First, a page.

T. m. saturatus occurs on Pacific slope of eastern Panama and northwestern Colombia.[10]
T. m. latifrons occurs in southwestern Colombia and western Ecuador.[10]
T. m. zuliensis occurs in northeastern Colombia and northwestern Venezuela.[10]
T. m. major occurs in eastern Venezuela, Guyana, Suriname, French Guiana and northeastern Brazil.[10]
T. m. olivascens occurs in Brazilian Amazon.[10]
T. m. peruvianus occurs in southeastern Colombia, eastern Ecuador, eastern Bolivia, western Brazil, and eastern Peru.[10]
T. m. serratus occurs in extreme southern Venezuela and northwestern Brazil[10]

Johann Friedrich Gmelin identified the great tinamou from a specimen located in Cayenne, French Guiana, in 1789.[4]

The great tinamou is a polygynandrous species, and one that features exclusive male parental care. A female will mate with a male and lay an average of four eggs which he then incubates until hatching. He cares for the chicks for approximately 3 weeks before moving on to find another female. Meanwhile, the female has left clutches of eggs with other males. She may start nests with five or six males during each breeding season, leaving all parental care to the males. The breeding season is long, lasting from mid-winter to late summer. The eggs are large, shiny, and bright blue or violet in color, and the nests are usually rudimentary scrapings in the buttress roots of trees.[4]

Except during mating, when a pair stay together until the eggs are laid, great tinamous are solitary and roam the dark understory alone, seeking seeds, fruit, and small animals such as insects, spiders, frogs and small lizards in the leaf litter. They are especially fond of Lauraceae, annonaceae, myrtaceae, sapotaceae.[4]
Eggs, Collection Museum Wiesbaden

Great tinamou lives in subtropical and tropical forest such as rainforest, lowland evergreen forest, river-edge forest,[3] swamp forest and cloud forest at altitudes from 300 to 1,500 m (1,000–4,900 ft). Unlike some other tinamous, the great tinamou isn't as affected by forest fragmentation.[1] Its nest can be found at the base of a tree.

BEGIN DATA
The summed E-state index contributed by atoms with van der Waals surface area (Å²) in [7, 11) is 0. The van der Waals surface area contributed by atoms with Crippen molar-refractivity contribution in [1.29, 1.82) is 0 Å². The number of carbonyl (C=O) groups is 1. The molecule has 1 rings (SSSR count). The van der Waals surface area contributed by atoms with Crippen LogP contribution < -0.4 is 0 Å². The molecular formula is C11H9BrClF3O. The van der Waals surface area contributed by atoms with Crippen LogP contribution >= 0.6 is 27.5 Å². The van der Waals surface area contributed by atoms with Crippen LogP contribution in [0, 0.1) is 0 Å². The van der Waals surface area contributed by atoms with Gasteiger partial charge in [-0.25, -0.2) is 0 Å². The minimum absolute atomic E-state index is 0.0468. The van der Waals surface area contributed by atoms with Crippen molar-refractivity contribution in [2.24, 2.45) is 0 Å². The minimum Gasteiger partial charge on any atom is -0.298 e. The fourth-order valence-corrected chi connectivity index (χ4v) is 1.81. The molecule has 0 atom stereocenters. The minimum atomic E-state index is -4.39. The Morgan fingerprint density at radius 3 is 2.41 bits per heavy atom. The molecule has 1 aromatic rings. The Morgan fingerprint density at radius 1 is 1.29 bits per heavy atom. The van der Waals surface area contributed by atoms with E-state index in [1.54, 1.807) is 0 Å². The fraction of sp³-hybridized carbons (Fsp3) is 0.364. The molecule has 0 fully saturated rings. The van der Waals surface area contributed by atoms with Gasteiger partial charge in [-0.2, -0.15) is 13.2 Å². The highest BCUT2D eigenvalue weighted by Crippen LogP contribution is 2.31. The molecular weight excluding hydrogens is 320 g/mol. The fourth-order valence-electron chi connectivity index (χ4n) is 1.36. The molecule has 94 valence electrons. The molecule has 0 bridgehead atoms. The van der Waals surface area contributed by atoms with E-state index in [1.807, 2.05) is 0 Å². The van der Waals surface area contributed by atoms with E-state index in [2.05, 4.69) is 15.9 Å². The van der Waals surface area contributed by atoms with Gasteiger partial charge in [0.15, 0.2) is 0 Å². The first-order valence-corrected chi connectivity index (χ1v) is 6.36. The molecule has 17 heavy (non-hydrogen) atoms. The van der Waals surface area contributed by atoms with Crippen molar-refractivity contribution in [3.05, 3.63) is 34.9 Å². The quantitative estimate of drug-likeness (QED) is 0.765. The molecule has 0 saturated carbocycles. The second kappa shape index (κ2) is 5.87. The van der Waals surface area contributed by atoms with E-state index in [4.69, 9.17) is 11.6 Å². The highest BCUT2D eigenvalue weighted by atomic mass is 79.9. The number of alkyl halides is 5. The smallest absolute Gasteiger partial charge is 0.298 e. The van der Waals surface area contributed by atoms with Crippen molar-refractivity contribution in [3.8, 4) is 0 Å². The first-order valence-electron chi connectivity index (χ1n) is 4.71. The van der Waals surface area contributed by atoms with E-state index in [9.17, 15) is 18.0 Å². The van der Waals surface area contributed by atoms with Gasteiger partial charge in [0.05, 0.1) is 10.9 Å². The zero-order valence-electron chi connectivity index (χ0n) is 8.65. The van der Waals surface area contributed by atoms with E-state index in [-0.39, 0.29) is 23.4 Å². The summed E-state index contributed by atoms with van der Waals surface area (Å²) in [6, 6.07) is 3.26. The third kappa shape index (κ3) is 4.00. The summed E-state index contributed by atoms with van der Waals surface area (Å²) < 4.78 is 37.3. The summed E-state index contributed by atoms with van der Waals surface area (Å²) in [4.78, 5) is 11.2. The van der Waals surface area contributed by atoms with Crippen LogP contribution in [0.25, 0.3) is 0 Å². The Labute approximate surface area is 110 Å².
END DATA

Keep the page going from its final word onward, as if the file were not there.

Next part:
This species is widespread throughout its large range (6,600,000 km2 (2,500,000 sq mi)),[11] and it is evaluated as Least Concern on the IUCN Red List of Threatened Species.[1] They are hunted with no major effect on their population.[4]

BirdLife International (2021). "Tinamus major". IUCN Red List of Threatened Species. 2021: e.T22678148A189781191. Retrieved 13 November 2021.
Brands, S. (2008)
American Ornithologists' Union (1998)
Davies, S. J. J. F. (2003)
Cabot, J., F. Jutglar, E. F. J. Garcia, P. F. D. Boesman, and C.J. Sharpe (2020). Great Tinamou (Tinamus major), version 1.0. In Birds of the World (J. del Hoyo, A. Elliott, J. Sargatal, D. A. Christie, and E. de Juana, Editors). Cornell Lab of Ornithology, Ithaca, NY, USA.
Schulenberg, T. S., Stotz, D. F., Lane, D. F., O'Neill, J. P., & Parker III, T. A. (2010). Birds of Peru: Revised and Updated Edition. Princeton University Press.
Dunning Jr, J. B. (2007). CRC Handbook of Avian Body Masses. CRC Press.
Calder, William A. (1996). Size, Function, and Life History. Courier Corporation. ISBN 978-0-486-69191-6.
Hartman, F. A. (1961). "Locomotor mechanisms of birds". Smithsonian Miscellaneous Collections.
Clements, J (2007)

BirdLife International (2008)


American Ornithologists' Union (1998) [1983]. "Tinamiformes: Tinamidae: Tinamous". Check-list of North American Birds (PDF) (7th ed.). Washington, D.C.: American Ornithologists' Union. p. 1. ISBN 1-891276-00-X.
BirdLife International (2008). "Great Tinamou - BirdLife Species Factsheet". Data Zone. Retrieved 6 Feb 2009.
Brands, Sheila (Aug 14, 2008). "Systema Naturae 2000 / Classification, Tinamus major". Project: The Taxonomicon. Retrieved Feb 4, 2009.
Brennan, P. T. R. (2004). Techniques for studying the behavioral ecology of forest-dwelling tinamous (Tinamidae). Ornitologia Neotropical 15(Suppl.) 329–337.
Clements, James (2007). The Clements Checklist of the Birds of the World (6th ed.). Ithaca, NY: Cornell University Press. ISBN 978-0-8014-4501-9.
Davies, S.J.J.F. (2003). "Tinamous". In Hutchins, Michael (ed.). Grzimek's Animal Life Encyclopedia. Vol. 8 Birds I Tinamous and Ratites to Hoatzins (2nd ed.). Farmington Hills, MI: Gale Group. pp. 57–59, 61–62. ISBN 0-7876-5784-0.
Stiles, & Skutch, A guide to the birds of Costa Rica ISBN 0-8014-9600-4